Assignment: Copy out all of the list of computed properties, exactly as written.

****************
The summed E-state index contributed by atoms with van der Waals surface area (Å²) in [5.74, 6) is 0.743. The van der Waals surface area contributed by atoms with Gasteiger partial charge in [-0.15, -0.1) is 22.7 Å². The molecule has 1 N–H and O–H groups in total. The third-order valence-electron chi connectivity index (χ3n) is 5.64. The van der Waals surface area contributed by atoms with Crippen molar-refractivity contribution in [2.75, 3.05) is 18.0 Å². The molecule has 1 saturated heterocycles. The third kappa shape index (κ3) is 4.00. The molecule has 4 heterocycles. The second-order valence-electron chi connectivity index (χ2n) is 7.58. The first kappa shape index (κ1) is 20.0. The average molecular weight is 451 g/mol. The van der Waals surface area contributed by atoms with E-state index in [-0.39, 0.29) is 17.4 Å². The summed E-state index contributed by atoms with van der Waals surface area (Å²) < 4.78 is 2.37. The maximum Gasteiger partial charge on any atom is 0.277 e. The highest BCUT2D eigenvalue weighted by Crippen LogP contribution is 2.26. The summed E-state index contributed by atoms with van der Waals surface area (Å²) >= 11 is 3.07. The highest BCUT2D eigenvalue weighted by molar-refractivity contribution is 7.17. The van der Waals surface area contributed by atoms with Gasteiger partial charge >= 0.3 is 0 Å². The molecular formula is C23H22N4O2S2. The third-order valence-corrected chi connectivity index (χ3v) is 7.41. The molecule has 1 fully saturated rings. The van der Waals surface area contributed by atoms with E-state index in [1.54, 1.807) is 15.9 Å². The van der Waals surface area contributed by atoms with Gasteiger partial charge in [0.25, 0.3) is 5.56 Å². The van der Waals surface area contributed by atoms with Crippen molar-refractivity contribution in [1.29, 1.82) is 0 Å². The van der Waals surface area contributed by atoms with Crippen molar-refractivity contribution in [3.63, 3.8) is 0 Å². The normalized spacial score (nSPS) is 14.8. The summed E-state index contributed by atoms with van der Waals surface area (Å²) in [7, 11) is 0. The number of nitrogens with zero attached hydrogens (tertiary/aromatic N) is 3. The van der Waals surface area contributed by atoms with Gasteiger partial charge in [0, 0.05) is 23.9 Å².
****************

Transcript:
The summed E-state index contributed by atoms with van der Waals surface area (Å²) in [5.74, 6) is 0.743. The van der Waals surface area contributed by atoms with Gasteiger partial charge in [-0.15, -0.1) is 22.7 Å². The molecule has 1 N–H and O–H groups in total. The third-order valence-electron chi connectivity index (χ3n) is 5.64. The van der Waals surface area contributed by atoms with Crippen molar-refractivity contribution in [2.75, 3.05) is 18.0 Å². The molecule has 1 saturated heterocycles. The third kappa shape index (κ3) is 4.00. The molecule has 4 heterocycles. The second-order valence-electron chi connectivity index (χ2n) is 7.58. The first kappa shape index (κ1) is 20.0. The average molecular weight is 451 g/mol. The van der Waals surface area contributed by atoms with E-state index in [-0.39, 0.29) is 17.4 Å². The summed E-state index contributed by atoms with van der Waals surface area (Å²) < 4.78 is 2.37. The maximum Gasteiger partial charge on any atom is 0.277 e. The highest BCUT2D eigenvalue weighted by Crippen LogP contribution is 2.26. The summed E-state index contributed by atoms with van der Waals surface area (Å²) >= 11 is 3.07. The highest BCUT2D eigenvalue weighted by molar-refractivity contribution is 7.17. The van der Waals surface area contributed by atoms with Gasteiger partial charge >= 0.3 is 0 Å². The molecular formula is C23H22N4O2S2. The third-order valence-corrected chi connectivity index (χ3v) is 7.41. The molecule has 1 fully saturated rings. The van der Waals surface area contributed by atoms with E-state index in [1.54, 1.807) is 15.9 Å². The van der Waals surface area contributed by atoms with Gasteiger partial charge in [0.25, 0.3) is 5.56 Å². The van der Waals surface area contributed by atoms with Crippen molar-refractivity contribution in [1.29, 1.82) is 0 Å². The van der Waals surface area contributed by atoms with Crippen molar-refractivity contribution in [3.63, 3.8) is 0 Å². The normalized spacial score (nSPS) is 14.8. The summed E-state index contributed by atoms with van der Waals surface area (Å²) in [7, 11) is 0. The number of nitrogens with zero attached hydrogens (tertiary/aromatic N) is 3. The van der Waals surface area contributed by atoms with Gasteiger partial charge in [0, 0.05) is 23.9 Å².